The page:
Pet Shot Boys – Neil Tennant and Chris Lowe – have new single, ‘The Pop Kids’ out 18 March, followed by new album Super on 1 April.
Hardcore fans will need little persuading to immediately download or order hard copy (because you just know Neil and Chris devote serious thought and energy on lavish vinyl packaging). However, we realize that the duo’s output may have slipped off the radar of some people in the last couple of decades.
Sure, everyone knows ‘West End Girls’ and ‘It’s A Sin’, but we asked some serious Pet-heads to choose their finest PSB tracks since the turn of the 21st century. So, here’s the best Pet Shop Boys album that never was…
From 2013’s Electric, Tennant said that ‘Bolshy’ was about being awkward and loud, but it was also a wordplay on Bolshevik. In the hands of producer Stuart Price, it’s a hugely enjoyable and rowdy slice of electro house.
The 2002 single ‘Flamboyant’ was a response to celebrities more famous for their paparazzi popularity than their achievements. Rumored, some say, to be about Victoria Beckham, the lyric accurately takes a swipe at the 21st Century fame game. In one of his archest lines, Tennant sings, ‘To look so loud may be considered tacky, collectors wear black clothes by Issey Miyake.’
Somebody Else’s Business.
Originally planned as an extra track on a Greatest Hits package that never materialized, sublime dancefloor cut ‘Somebody Else’s Business’ turned up instead on 2003’s Disco 3.
A low-key, hypnotic slice of classic Pet Shop Boys about a man in love with a volatile partner who’s always busy minding ‘somebody else’s business’.
Neil and Chris at their most wistful, a video for ‘Invisible’ for released as a teaser for the 2012 album, Elysium – their final for EMI – but it was never actually released as a single. A meditation on growing older, or becoming less significant to someone with whom you are in a relationship, ‘Invisible’ is the boys at their most melancholic and haunting.
Inside A Dream
‘Electric (2013) is one of Pet Shop Boys’ best albums,’ says London DJ Mr Jones. ‘Stuart Price [producer] and PSB are the perfect pop partnership. ‘Inside A Dream’ nods to Propaganda’s Dr Mabuse while the baseline always reminds me of Mish Mash’s ‘Speechless’.’
‘Release (2002) remains the most overlooked Pet Shop Boys albums,’ says Chelsea Kelsey of the London Readers Wifes DJ duo, ‘and unfairly so as it contains some of their most beautifully melancholic songs. ‘Birthday Boy’, which mentions Christmas Eve, is the real deal for crying into the eggnog.’
Blue On Blue
A b-side from 2006, ‘Blue on Blue’ is a sublime piece of electroclash sounding hi-nrg that harks back to their original Bobby O roots. It wouldn’t have sounded out of place on debut album, Please.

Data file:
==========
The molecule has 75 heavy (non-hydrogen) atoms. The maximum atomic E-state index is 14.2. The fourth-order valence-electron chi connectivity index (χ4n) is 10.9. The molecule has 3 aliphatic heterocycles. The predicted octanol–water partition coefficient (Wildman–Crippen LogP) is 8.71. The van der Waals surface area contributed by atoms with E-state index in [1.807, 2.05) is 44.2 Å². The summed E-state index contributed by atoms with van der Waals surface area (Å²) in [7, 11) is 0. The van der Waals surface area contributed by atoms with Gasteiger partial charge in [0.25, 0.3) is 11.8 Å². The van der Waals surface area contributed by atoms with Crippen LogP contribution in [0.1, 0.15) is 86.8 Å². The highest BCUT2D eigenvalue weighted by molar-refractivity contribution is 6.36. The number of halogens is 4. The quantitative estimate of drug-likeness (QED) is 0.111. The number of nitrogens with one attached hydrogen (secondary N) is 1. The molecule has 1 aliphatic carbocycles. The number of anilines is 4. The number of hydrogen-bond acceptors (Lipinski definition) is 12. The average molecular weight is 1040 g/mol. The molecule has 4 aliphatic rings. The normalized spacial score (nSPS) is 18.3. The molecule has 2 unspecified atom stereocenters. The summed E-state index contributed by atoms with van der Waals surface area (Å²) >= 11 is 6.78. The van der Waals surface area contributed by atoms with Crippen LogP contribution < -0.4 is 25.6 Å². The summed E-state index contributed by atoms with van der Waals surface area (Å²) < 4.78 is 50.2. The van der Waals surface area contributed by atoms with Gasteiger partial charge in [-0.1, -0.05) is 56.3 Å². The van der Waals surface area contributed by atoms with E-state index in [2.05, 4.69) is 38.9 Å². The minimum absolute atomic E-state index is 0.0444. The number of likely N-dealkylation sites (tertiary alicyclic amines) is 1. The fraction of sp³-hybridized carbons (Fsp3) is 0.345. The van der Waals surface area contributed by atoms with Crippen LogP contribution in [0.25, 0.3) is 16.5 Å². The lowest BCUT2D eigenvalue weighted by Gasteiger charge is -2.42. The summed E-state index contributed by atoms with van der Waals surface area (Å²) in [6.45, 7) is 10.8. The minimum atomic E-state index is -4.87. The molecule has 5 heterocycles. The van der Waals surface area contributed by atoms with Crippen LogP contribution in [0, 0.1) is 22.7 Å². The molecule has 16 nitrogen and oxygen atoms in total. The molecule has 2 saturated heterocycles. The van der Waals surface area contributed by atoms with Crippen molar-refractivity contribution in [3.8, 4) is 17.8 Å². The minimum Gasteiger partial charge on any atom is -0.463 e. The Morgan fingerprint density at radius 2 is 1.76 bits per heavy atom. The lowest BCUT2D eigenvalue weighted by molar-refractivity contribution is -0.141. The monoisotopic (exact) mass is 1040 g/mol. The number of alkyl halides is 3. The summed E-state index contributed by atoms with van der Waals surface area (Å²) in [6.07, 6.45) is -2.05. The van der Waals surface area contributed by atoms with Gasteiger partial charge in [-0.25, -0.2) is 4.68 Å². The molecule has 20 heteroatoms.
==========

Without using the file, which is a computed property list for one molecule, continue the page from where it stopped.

Memory Of The Future
An album track from 2012’s Elysium ‘For me this is up there with the PSB greats like ‘Being Boring’ and ‘Rent’,’ says Chelsea Kelsey. ‘I prefer the original album version to the different mix / faster single edit. Just brilliant songwriting at a stately, regal pace.’
I Made My Excuses and Left
From 2006’s Fundamental album. Tennant said he wrote the lyric after reading a recollection from Cynthia Lennon, about walking into a room and seeing John Lennon and Yoko Ono together for a first time and knowing immediately that something was going on between them.
The crushing realization that one’s relationship with someone is over as someone else has entered the picture has rarely been so poignantly expressed.
Requiem in Denim and Leopardskin
The closing track on 2012’s Elysium ‘Requiem…’ is wistful disco that nods back to the music and gay scenes of the 70s and 80s, reflecting on times – and people – lost.
The Way It Used To Be
From 2009’s album, Yes, ‘The Way It Used To Be’ is understated Euro-disco of the highest order. ‘Melancholy synths and one of the most amazing middle eights they have ever written,’ says DJ Simon M.
The Pop Kids
The first single from new album Super, ‘The Pop Kids’ is about being young and discovering the freedom of London and clubbing for the first time. It’s classic Pet Shop Boys dancefloor thumper.
‘It’s about a friend of mine who moved from Birmingham to go to Kings College in London to study History and he made friends with a girl there,’ said Neil Tennant in a press release.
‘They both loved pop music and they used to go clubbing all the time and because of that they were known as the pop kids. I remember him telling me this and at one point I just wrote down the title “The Pop Kids” because I thought it sounded like a good song title.’
Classic Pet Shop Boys song that positively throbs with energy – taken from new 2016 album, Super. ‘We’re gonna burn this disco down before the morning comes,’ sings Tennant repeatedly on a track that pays homage to the boys’ lifetime love of DJ culture.
With thanks to Ross Jones, Chelsea Kelsey and Simon Mackie